In a news-only episode, we get a cook’s tour of the RSA conference from attendees Paul Rosenzweig, Jim Lewis, and Stewart Baker. Instead of spending a week at RSA, you can listen to us talk for five minutes about the top trends we saw at RSA: more nations attacking cybersecurity firms over attribution, more companies defending themselves outside their own networks (aka hackback), and growing (if still modest) respect for DHS’s role in cybersecurity. Oh, and Microsoft’s Digital Geneva Convention is still a mashup of profound naïveté and deep cynicism, but Microsoft’s Cyber Tech Accord may do better – at least until the FTC gets hold of it.
In other news, ZTE is being hammered for showing contempt for US export control enforcement. But the back-splatter on US suppliers will be severe as well. The United States is picking a big, big fight with China on the future of technology, and it’s going to need a strategy.
Speaking of fights, Telegram is in a doozy with Russia over its refusal to supply crypto keys to the government. It looks as though Telegram’s use of Google and other domains as proxies (“domain fronting”) is making it hard for Russia to work its will without harming other internet companies. So far, Russia seems willing to do just that, but the game isn’t over yet.
In what may be related news, Google is engineering domain fronting out of its products. The press’s whining about the civil liberties implications of Google’s moves triggers a classic Baker rant about how privacy zealots don’t really care about security – since they’re trying to preserve domain fronting despite its role in defeating network security and facilitating crime.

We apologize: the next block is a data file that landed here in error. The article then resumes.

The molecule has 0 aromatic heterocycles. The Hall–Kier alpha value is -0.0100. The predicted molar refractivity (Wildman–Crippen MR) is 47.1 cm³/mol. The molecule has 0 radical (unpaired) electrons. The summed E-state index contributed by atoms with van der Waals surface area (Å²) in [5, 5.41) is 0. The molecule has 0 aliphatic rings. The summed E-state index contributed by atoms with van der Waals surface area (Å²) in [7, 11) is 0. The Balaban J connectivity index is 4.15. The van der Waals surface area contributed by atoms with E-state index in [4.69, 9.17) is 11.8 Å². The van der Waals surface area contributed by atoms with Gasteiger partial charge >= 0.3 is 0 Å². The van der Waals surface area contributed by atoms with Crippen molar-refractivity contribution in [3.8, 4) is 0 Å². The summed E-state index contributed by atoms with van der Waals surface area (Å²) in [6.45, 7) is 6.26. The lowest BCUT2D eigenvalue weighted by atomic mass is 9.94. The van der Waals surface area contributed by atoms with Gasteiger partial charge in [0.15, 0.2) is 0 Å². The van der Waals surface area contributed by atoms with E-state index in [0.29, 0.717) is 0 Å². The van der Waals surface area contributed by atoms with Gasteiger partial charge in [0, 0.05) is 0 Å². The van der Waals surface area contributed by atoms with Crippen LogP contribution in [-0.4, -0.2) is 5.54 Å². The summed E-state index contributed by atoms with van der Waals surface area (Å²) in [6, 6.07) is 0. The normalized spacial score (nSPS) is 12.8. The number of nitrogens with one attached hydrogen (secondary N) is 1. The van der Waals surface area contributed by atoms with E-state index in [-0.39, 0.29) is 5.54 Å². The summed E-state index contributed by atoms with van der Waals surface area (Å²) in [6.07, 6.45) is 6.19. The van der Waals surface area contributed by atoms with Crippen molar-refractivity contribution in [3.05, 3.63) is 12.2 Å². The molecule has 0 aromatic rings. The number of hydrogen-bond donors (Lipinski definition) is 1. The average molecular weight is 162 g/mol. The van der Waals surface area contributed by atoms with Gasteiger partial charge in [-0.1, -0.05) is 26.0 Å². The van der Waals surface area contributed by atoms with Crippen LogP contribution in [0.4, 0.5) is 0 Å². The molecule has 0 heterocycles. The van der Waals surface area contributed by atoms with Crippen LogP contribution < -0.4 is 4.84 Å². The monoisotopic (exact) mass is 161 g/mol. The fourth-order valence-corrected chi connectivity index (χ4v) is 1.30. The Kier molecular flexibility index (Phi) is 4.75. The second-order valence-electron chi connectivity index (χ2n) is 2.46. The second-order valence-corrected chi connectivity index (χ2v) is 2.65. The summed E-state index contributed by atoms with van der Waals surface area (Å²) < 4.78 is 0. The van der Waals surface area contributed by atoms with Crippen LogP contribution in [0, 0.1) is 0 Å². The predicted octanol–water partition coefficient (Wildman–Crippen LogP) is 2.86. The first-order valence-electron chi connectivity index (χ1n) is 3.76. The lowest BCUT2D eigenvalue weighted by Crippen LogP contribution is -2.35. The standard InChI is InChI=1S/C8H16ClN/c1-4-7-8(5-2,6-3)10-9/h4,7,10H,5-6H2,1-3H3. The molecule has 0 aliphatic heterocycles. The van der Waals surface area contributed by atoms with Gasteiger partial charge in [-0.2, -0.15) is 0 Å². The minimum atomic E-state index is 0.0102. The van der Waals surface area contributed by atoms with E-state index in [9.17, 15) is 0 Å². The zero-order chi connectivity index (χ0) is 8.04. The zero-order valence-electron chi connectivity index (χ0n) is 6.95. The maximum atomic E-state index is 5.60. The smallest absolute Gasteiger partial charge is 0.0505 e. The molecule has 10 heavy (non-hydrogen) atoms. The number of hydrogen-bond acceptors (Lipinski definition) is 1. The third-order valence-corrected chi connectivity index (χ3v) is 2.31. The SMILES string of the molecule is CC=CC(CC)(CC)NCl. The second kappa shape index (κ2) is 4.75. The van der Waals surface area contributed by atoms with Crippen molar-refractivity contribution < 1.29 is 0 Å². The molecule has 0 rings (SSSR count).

And while my rant is rolling, why not include the EU’s shameful drive-by execution of the WHOIS database. I call on the Obama NTIA officials who killed off our last leverage over ICANN to apologize to Ted Cruz for the debacle. Don’t hold your breath.
Maury Shenk lays out the remarkable parallelism between the US CLOUD Act and a new EU regulation on cross-border data sharing for law enforcement. This foretells a big change for internet companies.
Finally, or nearly so, Paul unpacks the way in which liability for the SWIFT hacks may drive cybersecurity standards for banks.
And in closing, I note that China is now the clear leader in face recognition, having found a single suspect in a crowd of 60,000 concertgoers using the technique. It’s the leader not because of China’s technical strength, though that’s impressive, but because of Silicon Valley’s politically correct refusal to develop such tools. Remember that stance when law enforcement agencies end up buying Chinese face recognition tech and then pay the cybersecurity price.
The Cyberlaw Podcast is hiring a part-time intern for our Washington, DC offices. If you are interested, click here.
And if you're wondering what happened to episode 212, I was at RSA and missed it, but the writeup is here.